First Page: Trespasses and Sins
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Warning: Graphic Content
The lamb’s blood was splattered against the wall. Its bleating shrieks of pain and surprise drowned out the crowd noise around them. The woman covered her ears to the animal’s pitiful cries. In a circle, the seven of them stood around the dying creature.
“Ladies first,” the black-haired man said, smiling at their guest. He held the lamb by the ears, pulling back its head to expose the cut throat.
She hesitated, then overcame her disgust and dove on the animal, drinking deeply of its warm blood, satiating her thirst. Only for a while. She could feel the lamb’s heartbeat fading as the blood pulsed out of its body. Not wanting to be an ungracious guest, she released her grip on the animal and stepped back.
“Thank you,” she said to the man who’d offered her a brief feast, blood dripping from the lower half of her face. He motioned to a nearby water pump.
The woman rinsed herself and gathered her belongings. She heard the men devouring the animal’s flesh now. She shuddered as their ravenous moans filled the air. It was better than the alternative, she thought.
“It will do,” said the man, seeming to read her thoughts. “It’s sustaining, but wholly unsatisfying. We’ve taken the vow, as have you.”
“Am I going in the right direction?” she asked. “How much longer do I have to go?”
“Another day’s journey, at least,” he said. “But you’re not going alone-”
“I need to keep going,” she interrupted. Thank you for your kindness.”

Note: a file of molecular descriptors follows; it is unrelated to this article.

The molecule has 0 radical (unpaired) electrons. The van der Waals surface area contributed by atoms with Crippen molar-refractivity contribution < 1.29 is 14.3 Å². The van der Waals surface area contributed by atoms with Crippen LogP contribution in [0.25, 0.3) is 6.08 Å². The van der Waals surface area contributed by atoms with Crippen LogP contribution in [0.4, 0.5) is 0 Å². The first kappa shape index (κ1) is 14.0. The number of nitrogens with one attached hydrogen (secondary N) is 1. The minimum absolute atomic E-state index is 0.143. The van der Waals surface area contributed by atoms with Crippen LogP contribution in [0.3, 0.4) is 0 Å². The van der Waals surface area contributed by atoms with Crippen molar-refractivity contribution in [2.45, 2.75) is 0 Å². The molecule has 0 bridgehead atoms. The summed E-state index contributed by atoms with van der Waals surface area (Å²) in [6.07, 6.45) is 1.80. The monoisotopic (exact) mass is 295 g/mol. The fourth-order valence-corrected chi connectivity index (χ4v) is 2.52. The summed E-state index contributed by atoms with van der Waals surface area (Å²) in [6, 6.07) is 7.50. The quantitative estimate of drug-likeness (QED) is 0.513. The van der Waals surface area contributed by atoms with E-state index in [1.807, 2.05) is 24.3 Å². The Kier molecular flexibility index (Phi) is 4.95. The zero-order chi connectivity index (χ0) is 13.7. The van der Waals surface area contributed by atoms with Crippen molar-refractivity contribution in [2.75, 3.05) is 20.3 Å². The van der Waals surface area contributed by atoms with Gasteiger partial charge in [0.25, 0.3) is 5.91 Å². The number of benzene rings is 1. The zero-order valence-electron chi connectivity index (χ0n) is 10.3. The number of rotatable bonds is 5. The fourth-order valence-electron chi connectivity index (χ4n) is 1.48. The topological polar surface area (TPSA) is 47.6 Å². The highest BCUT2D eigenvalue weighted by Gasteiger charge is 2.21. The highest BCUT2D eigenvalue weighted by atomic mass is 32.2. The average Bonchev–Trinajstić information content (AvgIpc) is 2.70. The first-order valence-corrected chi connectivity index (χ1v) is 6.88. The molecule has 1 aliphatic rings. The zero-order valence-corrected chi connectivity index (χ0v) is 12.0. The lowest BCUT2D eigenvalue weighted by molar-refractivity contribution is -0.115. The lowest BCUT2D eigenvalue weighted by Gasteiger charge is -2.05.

The group of men watched her as she headed back toward the road. The foul smell emanating from a nearby factory made her gag as she trudged on. She knew exactly where she needed to go and what she needed to do. Then she would live away from the others and wait for the time of the prophecy’s fulfillment.
She could feel the animal’s blood absorbing into what was left of her body. All too soon, she’d have to feed again. But she wouldn’t murder again. Had the animal’s blood atoned her sins? Of course not. But it felt like a cleansing anyway. Her body ached as she thought of her husband. What was left of her body could feel pain, too. She remembered it, all of it. But there were no tears.
Dry, thirsty, and determined, she pressed on. Compared to how long she’d have to wait for the redemption, the journey was relatively short. To no one in particular she said, “Forgive me.”
Several miles later, the woman smelled the fire and heard the familiar prayers. She was getting closer. Years later she’d remember what it cost her. Until then she had to keep moving through the smoke, through the smell of fear, and through the appeals to God.